San Francisco Environment Department

Spot a Parakeet Near You

July 2, 2013

This is the time of year that Red Masked Parakeets (aka The Parrots of Telegraph Hill) start laying eggs in their nests. These bright green, red and yellow parrots are now well established in San Francisco, with more than 200 of them visible in much of the city (and occasionally even straying to the Peninsula and East Bay). These exotic birds are threatened in their native Ecuador and Peru, but small numbers do well in isolated parts of California and Florida, where handfuls of birds captured for the pet trade escaped and multiplied. They’ve been in San Francisco since the late 1980s.

Even though these birds are colorful and raucous, they are often ignored by residents and tourists alike. Walk by Lombard and Leavenworth and you’ll see hundreds of tourists totally oblivious to the parakeets’ loud calls from the trees right above the crooked street.

Red masked parakeets mostly nest in fan palms, which are another species that humans have brought to San Francisco. They will nest in other places – including in tree cavities, and even in holes in buildings. Their diet consists mainly of nuts, fruit, berries and blossoms (they love cherry blossoms!). They don’t need to be fed to survive (in fact it’s illegal to feed them in parks and public places), and have adapted well to our backyard plantings.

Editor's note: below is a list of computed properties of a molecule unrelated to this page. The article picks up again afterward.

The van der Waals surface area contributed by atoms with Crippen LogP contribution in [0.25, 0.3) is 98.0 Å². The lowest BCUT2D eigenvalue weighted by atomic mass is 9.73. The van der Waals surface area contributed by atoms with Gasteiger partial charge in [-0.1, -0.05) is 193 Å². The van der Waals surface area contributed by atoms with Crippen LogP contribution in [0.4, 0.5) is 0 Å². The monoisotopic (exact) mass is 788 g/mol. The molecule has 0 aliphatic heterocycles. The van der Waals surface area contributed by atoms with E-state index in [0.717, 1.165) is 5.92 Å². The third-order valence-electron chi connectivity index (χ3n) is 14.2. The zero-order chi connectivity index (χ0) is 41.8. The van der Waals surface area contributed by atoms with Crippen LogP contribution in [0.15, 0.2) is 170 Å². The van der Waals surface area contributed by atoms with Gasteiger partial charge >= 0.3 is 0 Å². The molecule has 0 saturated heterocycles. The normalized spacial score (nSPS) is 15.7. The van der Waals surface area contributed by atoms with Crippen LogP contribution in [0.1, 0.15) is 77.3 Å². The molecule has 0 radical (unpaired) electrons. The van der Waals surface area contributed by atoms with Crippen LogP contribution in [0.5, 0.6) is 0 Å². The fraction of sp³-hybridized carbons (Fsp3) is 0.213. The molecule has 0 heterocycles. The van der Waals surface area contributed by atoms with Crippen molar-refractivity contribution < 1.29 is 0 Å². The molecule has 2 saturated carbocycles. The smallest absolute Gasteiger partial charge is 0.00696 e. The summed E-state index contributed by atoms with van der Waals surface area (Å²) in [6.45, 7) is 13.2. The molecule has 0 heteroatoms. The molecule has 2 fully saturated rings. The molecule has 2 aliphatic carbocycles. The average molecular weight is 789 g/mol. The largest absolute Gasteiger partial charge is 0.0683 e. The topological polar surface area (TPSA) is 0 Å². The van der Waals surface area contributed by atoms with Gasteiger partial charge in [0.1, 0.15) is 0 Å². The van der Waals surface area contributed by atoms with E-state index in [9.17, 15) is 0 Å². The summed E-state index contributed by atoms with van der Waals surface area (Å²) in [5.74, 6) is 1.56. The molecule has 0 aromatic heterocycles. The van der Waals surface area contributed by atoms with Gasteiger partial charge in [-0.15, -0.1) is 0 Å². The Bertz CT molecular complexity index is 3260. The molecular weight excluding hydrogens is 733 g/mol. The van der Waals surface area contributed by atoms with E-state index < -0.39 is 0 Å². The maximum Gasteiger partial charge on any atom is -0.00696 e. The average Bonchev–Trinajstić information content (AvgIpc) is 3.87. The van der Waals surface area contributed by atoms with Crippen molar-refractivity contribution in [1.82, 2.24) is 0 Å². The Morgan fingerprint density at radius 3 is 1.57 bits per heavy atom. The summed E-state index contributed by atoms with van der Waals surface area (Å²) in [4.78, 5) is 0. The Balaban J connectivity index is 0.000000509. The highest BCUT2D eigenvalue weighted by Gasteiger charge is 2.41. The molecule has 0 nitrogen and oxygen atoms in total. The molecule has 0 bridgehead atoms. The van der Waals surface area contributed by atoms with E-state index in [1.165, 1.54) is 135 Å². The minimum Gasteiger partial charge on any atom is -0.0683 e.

In the wintertime, the parrots like to roost together communally at night in our downtown parks. Right now they are mostly paired up, and spending time nesting around the city. You can see and hear them year-round in many parts of northern and eastern San Francisco. A book, The Wild Parrots of Telegraph Hill, was written about them by Mark Bittner, who closely followed them in the 1990s. This was followed by a film with the same title, produced by Mark Bittner and Judy Irving.

Keep on the lookout for these birds throughout the city, particularly in northern and eastern San Francisco. You can also check out the "Parrots of Telegraph Hill" movie or book from the San Francisco Public Library. 

© Photos by David Assmann



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